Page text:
”Steampunk as a genre has expanded significantly over the past few years, and I do see more stories that are non-Western or focus on marginalized people. But I would like to see more stories that actively question the role of imperialism (and not only European imperialism).

I’d also like to see adventure stories highlight other figures other than the usual suspects (Abraham Lincoln, Thomas Edison, Nikola Tesla, Ada Lovelace, Charles Babbage). I want to see George Washington Carver herald as a leading innovator (as much as he was in actual history!). I want the Buffalo Soldiers or Sacagewea or the Chinese immigrants tackling the frontier. I want the Ghost Dance movement or the Boxer Rebellion succeeding. I want Ching Shih, the notorious female pirate of the 19th Century, lead a fleet of Chinese airships. I want to see Frederick Douglass as a time traveler. There are so many stories and heroes from history who hadn’t had a chance to shine, and I’d love to see those stories get Steampunk’d too.”

~ Diana M. Pho (Ay-leen the Peacemaker)

Representation of diversity is conceptually simple: accept, learn about, understand, and celebrate the unique qualities that all individuals bring to civilization. In practice, of course, achieving this on a global scale is more complicated. For centuries we have endured or even nurtured cultures of exclusion. The creation of inclusive societies is long overdue, and changing perspectives through fiction can play an important role in helping to move humanity away from ugly, exclusive comfort zones toward the inclusion of all people outside of mainstream populations. Any other path severely limits humanity’s potential.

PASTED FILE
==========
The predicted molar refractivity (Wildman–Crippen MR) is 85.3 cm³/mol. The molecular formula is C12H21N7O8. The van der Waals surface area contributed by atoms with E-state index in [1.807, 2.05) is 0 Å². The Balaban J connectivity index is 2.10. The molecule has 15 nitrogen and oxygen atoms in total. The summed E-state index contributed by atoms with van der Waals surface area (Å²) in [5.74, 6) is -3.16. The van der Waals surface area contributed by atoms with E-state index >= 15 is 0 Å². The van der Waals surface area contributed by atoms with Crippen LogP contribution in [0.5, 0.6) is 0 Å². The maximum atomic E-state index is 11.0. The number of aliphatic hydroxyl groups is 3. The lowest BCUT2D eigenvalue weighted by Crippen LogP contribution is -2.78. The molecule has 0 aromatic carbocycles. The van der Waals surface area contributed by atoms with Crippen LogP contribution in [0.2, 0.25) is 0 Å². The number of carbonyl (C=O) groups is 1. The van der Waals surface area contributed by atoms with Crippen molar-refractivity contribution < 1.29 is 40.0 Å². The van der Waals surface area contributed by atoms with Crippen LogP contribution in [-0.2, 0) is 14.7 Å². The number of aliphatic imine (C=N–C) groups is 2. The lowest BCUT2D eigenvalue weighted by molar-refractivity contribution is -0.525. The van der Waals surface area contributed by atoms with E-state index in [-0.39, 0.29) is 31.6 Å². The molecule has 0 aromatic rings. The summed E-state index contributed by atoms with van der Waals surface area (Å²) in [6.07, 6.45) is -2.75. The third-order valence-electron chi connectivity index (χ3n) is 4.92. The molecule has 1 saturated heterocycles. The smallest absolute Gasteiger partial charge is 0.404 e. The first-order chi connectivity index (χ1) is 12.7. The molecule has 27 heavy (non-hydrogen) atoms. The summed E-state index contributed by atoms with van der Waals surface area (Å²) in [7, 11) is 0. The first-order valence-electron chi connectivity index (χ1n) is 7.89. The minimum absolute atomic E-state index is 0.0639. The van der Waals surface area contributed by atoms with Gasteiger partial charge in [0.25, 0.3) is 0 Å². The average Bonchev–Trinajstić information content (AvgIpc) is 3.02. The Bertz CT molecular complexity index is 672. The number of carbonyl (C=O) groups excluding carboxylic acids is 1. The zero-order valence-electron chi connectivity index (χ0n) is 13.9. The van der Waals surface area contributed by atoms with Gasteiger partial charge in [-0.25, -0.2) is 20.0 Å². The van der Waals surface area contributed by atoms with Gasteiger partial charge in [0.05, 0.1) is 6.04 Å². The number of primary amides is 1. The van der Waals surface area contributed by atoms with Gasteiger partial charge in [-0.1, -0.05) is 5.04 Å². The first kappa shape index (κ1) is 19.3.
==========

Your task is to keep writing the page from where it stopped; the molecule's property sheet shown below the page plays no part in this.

Representation and inclusion are two winding roads less traveled, but for Steampunk writers, there are ways to straighten the curves.

Among an unending supply of inspiring historical figures – famous and unknown; of every ethnicity, gender, sexual orientation, faith, or distinctiveness – there are incalculable stories to be told. Bring those figures forward in time, write them into fantastic adventures, and each one could be read by someone, somewhere, who will smile and think, “That could be me.”.




After a century of masculine domination of Science Fiction through to the development of subgenres like Steampunk, women are the rising star writers in this complex, fascinating alternative cultural phenomenon. How do they merge tightly-laced Victorian corsets and the freedom to alter history through their writing?

Among the women who write Steampunk are those who openly challenge Joseph Campbell’s Hero’s Journey with their own design for a parallel Heroine’s Journey that Campbell himself thought unnecessary. Does this mean that a true Heroine’s Journey myth is gaining momentum – and acceptance?

Mary Sheridan is a former ER and Trauma nurse with a life-long passion for real and imagined adventure – usually on horseback. Her right-brain enjoys fangirling over genre books and films; her left brain has finally given up trying to bring order to that chaos. Star Wars has been her favorite alternate reality since 1977 but she also enjoys Star Trek, The Hunger Games – most things creative and adventurous. Recently she has grown suspicious that a subliminal indoctrination process was initiated during her early years by a nefarious group of time-traveling operatives in Queen Victoria’s most Secret Service. While researching this series, Mary felt a sudden compulsion to join her local Steampunk Society and spends large amounts of time seeking period costume pieces – evidence of a latent desire to identify herself as a Steampunk. She is being monitored for disorientation since declaring that once she finds the perfect pair of brass goggles, she hopes to go back to the retro-future in a steam-powered DeLorean.